Abstract

This article explores the emerging field of theology and disability studies, beginning with an introduction to disability studies before moving on to consider what significance a disability perspective may have for theology. The author argues that in the same way, disability studies critique cultural ideals of autonomy and self-sufficiency; it can likewise critique theology’s participation in these cultural ideals. Using the theological term “image of Christ” and a case study of the L’Arche communities, the author shows how disability can teach us that relationality, and not autonomy, more rightly defines what it means to be human.


The title of this article is problematic, for as Thomas Reynolds notes, “Employing disability for mere theological gain is to be vigilantly guarded against” (40). With that danger in mind, my aim here is to suggest more than that the Church needs to be open to disabled persons to fulfill its call to care for “the least of these.” Likewise, I intend something other than putting disabled people on a pedestal as God’s children who can teach us a pearl of secret wisdom. Rather, I aim to suggest that the church needs a theology of disability to deconstruct societal and theological ideals of self-sufficiency and autonomy and to reconstruct ideas of community born in vulnerability, weakness, and dependency.

Disability Studies

Before getting to the theological potential of disability, however, an introduction to the field of disability studies is in order, followed by a discussion of the social priority given to autonomy and self-sufficiency. Disability Studies attempts to wrestle the meaning of disability away from the medical model of disability that has dominated Western understandings for a couple of centuries. The medical model’s goal is to rehab, or “fix,” persons with disabilities so they can be re-entered into society as “productive” members. Christopher Newell writes, “Disability, in this model, is almost universally a negative analysis because it concentrates on the idea of disability as a loss of function in one way or another. Disability is, therefore, ’a lack, a deficit, an inability…disability is a problem that an individual experiences; it represents a deviation from a state of normality because of an impairment.’” [i]  Though the medical model has accomplished incredible feats of science to help disabled people, it has simultaneously objectified the same people as problems to be solved, as patients subservient to the authority of “healing” medicine and, at its worse, as social deviants that must be separated or even eliminated from society in order to keep intact societal norms.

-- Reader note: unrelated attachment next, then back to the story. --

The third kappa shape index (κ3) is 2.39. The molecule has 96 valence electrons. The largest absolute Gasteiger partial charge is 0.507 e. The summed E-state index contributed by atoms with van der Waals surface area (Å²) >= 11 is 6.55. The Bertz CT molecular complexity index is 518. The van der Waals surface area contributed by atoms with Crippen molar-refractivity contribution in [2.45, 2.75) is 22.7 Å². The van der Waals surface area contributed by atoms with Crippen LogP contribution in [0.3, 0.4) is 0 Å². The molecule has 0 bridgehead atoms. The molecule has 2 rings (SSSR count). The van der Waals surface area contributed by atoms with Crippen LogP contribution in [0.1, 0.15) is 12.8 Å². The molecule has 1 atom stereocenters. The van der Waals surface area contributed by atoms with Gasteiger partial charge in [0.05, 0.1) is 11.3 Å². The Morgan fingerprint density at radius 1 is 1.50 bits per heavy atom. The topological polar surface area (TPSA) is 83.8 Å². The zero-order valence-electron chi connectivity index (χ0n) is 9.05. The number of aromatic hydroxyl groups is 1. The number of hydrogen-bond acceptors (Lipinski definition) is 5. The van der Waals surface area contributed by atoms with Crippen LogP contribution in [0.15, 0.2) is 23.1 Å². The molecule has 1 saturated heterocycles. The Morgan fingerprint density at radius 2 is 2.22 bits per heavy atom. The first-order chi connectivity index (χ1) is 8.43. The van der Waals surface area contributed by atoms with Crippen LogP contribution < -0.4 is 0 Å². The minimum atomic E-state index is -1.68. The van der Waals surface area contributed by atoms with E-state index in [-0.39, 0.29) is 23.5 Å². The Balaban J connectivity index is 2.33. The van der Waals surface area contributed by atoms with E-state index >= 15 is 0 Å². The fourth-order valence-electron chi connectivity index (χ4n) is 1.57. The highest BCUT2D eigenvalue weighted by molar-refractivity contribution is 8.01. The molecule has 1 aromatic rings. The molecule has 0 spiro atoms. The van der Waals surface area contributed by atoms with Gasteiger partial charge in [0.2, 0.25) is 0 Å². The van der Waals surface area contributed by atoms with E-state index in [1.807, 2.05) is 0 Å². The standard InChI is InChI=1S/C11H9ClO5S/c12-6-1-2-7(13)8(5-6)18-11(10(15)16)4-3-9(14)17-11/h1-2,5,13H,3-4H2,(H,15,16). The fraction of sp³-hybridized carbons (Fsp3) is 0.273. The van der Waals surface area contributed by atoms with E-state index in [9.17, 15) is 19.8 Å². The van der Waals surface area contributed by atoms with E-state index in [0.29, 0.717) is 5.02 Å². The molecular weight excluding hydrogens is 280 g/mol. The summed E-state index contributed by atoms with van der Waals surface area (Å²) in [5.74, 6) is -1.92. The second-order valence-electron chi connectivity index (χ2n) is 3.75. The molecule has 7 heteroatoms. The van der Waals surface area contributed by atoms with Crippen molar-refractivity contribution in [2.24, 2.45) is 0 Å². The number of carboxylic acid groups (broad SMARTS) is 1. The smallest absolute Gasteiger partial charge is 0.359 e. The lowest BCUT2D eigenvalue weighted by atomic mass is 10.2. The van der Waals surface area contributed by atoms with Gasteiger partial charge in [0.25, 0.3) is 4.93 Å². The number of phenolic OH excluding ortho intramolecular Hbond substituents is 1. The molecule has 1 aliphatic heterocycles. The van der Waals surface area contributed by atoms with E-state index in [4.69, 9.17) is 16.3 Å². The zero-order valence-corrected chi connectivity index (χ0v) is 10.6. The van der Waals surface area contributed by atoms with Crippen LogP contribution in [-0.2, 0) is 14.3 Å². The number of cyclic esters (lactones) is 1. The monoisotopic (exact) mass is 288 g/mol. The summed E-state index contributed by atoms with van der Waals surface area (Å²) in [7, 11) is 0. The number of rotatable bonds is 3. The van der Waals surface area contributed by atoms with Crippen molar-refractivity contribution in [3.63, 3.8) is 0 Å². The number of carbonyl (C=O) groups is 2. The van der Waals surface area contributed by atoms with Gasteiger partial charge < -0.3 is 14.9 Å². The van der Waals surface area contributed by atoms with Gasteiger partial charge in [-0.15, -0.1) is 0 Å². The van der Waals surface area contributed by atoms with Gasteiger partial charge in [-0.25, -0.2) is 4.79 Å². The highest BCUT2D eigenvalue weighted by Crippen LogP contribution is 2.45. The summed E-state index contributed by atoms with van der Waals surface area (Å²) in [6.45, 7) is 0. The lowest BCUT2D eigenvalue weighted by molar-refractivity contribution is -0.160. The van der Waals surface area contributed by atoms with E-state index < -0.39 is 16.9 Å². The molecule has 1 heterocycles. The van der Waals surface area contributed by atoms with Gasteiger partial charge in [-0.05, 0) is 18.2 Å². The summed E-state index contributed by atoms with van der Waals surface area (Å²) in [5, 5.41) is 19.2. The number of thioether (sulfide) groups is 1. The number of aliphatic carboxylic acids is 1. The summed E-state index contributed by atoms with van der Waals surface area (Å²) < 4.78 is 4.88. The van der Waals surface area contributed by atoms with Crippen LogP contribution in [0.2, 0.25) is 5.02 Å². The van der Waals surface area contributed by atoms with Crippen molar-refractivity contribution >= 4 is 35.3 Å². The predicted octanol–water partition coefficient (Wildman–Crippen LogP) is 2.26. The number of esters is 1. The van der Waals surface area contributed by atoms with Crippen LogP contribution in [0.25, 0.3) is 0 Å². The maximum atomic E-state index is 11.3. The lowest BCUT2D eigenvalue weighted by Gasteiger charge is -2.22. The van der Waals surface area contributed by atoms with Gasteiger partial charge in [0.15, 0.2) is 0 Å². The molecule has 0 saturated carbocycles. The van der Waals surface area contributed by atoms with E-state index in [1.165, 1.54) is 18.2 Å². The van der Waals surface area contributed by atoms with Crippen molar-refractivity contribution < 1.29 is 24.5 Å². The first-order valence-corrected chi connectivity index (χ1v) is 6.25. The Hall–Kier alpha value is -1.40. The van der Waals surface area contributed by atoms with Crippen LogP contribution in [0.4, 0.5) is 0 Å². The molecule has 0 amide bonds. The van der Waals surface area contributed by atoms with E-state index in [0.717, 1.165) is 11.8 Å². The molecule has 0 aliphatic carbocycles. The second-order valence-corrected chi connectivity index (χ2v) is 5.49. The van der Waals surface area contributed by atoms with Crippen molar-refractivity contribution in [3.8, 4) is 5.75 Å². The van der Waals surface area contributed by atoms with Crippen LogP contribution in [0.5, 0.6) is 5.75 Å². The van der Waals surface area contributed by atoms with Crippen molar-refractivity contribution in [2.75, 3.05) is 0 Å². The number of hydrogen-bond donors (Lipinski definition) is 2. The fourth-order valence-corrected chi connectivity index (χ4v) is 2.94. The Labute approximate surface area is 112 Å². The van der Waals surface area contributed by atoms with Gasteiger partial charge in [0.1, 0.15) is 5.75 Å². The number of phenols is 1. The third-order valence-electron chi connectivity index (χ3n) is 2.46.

In contrast to the medical model, disability studies provide a social model for understanding disability that relocates the problem of disability. Jackie Leach Scully puts it succinctly, “The social model’s most fundamental criticism of the medical model is that it wrongly locates ‘the problem’ of disability in the individual and neglects the social and structural.” [ii]  While the medical perspective tries to fix an individual’s impairment, Disability Studies explores how the true impairment is in society’s response to disability, not in an individual’s inability to be “normal” and/or “productive.”  

Allow me to provide an overly simplistic example of the social construction of disability. If a person needs to get to the 4th floor of a building that has no elevator, and this person is in a wheelchair, she has a very definite disability. 

However, if the building has an elevator, the person is not un-able to get to the 4th floor; thus the person is not disabled. For disability studies, the problem is not a matter of physical or mental impotence, but a moral/ethical prejudging of the abnormal according to socially defined hierarchies. Therefore, the problem to be fixed sits in the middle of society, not the middle of a wheelchair. For another overly simplistic example, in a society built upon, infused with and empowered by competition and efficiency, persons with profound developmental disabilities are considered highly deficient and disabled. However, if our society were based upon affection or giving, many of these “disabled” people would become our teachers, as Henri Nouwen found at Daybreak, or as Jean Vanier learned 40 years ago when he co-founded the L’Arche communities.[iii]